“One of the best parts of my job is being able to travel the world. I know I am very lucky, I have even had the opportunity to fly the royal jet on some occasions. In addition to being able to explore new and remote places, I particularly enjoy the tours as there is less media present and therefore, I have better access to the Royal Family. Members of the royal family often appear more relaxed on tour, leading to better and more natural photos. Something that I always hope for as a photographer is to capture the royals in the most authentic and representative way. “
Her favorite royal tour with Princess Diana:
“The tour in Bosnia where I had the chance to accompany Princess Diana in August 1997 is an exceptional trip for me. She has really used her position to shed light and draw the world’s attention to landmines as part of her campaign to try to eradicate them. I took pictures of her as she walked through a minefield in Huambo, Angola. It was only a few months after his death that the United Nations Mine Ban Treaty was enacted. To date, 164 countries have become parties to the Ottawa Treaty. What was incredibly special about this trip was that 22 years later I got to see Prince Harry again as he traced his mother’s footsteps, continuing her legacy and the work she started .
On what it was like to photograph Princess Diana:
“Princess Diana was the first royal to know how to use the camera. She always knew where the camera was. What the Princess of Wales used to do was always turn around and look before entering. a building. ”She had just glanced at the photographers at the last second and it still produced the most striking photos.
On Princess Diana’s impact on culture:
“It is still difficult to understand how famous Princess Diana was and still is. There has always been this incredible fascination with the princess around the world, and certainly not just around what she chose to wear. I’m not surprised that she left such an impact on the culture. I think that’s what she would have wanted. She devoted much of her time and fame to supporting the communities, countries and charities that needed it most. It is encouraging to see that so many initiatives that she started have been brought to fruition thanks to her legacy.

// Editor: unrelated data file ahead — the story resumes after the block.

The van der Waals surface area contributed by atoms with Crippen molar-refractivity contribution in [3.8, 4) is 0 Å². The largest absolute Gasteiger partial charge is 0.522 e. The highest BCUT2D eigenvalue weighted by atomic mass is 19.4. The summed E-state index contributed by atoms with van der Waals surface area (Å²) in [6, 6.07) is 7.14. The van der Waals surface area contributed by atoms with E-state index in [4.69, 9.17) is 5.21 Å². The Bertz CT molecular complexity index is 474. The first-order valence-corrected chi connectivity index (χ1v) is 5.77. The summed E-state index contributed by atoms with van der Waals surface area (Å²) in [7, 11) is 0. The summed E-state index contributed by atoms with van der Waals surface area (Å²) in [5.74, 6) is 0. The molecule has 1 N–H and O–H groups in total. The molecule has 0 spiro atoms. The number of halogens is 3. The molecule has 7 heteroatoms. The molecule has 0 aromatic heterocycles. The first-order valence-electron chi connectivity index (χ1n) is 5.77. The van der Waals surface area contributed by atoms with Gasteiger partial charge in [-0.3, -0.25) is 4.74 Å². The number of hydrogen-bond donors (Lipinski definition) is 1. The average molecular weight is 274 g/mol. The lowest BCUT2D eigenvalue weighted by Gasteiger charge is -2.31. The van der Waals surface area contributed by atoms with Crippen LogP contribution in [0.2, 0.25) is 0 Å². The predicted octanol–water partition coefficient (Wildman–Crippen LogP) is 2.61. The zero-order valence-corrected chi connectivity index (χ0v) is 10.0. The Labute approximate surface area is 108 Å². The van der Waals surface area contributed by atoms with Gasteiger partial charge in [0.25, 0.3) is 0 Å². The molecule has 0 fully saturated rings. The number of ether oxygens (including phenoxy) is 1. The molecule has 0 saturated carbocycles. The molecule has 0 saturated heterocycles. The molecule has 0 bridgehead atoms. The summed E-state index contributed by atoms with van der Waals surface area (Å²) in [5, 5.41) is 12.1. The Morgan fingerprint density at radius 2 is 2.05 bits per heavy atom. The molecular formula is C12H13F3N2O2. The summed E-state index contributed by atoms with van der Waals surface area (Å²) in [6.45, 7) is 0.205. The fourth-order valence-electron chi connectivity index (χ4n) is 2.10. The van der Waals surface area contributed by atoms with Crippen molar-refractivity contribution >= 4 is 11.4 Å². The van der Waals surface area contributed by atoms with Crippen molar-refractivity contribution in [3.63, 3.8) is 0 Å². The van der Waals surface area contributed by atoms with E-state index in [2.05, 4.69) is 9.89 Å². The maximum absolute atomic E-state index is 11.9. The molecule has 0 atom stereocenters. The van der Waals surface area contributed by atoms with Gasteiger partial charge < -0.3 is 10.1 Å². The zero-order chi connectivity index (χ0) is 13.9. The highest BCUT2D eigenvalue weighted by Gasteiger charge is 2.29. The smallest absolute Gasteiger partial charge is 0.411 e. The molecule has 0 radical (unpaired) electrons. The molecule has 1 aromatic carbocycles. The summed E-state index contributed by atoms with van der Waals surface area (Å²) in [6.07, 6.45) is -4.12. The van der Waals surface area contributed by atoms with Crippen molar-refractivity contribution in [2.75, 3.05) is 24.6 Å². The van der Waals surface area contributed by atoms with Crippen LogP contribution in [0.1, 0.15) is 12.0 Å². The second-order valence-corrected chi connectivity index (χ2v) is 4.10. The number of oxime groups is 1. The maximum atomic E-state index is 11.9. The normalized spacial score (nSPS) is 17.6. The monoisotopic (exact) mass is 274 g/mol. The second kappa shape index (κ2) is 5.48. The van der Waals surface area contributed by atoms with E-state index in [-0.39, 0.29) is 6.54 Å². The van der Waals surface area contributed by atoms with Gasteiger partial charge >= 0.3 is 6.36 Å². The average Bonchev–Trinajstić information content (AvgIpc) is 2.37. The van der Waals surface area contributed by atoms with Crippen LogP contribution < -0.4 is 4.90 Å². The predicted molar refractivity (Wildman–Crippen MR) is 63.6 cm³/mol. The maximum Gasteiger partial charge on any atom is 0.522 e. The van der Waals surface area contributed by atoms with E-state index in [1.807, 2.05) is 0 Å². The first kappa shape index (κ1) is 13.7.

Photographing her on her last birthday:
“I took a photo of her on her 36th birthday, which was sadly her last. She was at a reception at the Tate Gallery in London. Just before entering she turned and smiled, and it made an absolutely stunning picture.
On Diana’s legacy:
“The legacy she left of such a short life says a lot about who she was. It’s hard to understand the impact she would have and still have on the world if she was still with us today. Her compassion led her to commit to raising awareness for so many important causes. It’s hard not to think back to when in 1987 she opened the UK’s first HIV / AIDS clinic and in front of the media around the world she shook hands with an AIDS patient without gloves. At the time, it really had an impact on eradicating the stigma. His work has inspired many people, including his sons who will honor him on his birthday by unveiling a statue in memory of their mother. His legacy truly lives on through the work of his sons.
On the current generation of royals:
“The younger generation of royals like to have more control over how they are presented in media and social media allows them to do that. The Duke and Duchess of Cambridge always welcome photographers at official events so it doesn’t affect the photos I take, but it’s great to see the Duchess of Cambridge also sharing private family images! The photos give a personal glimpse into their life.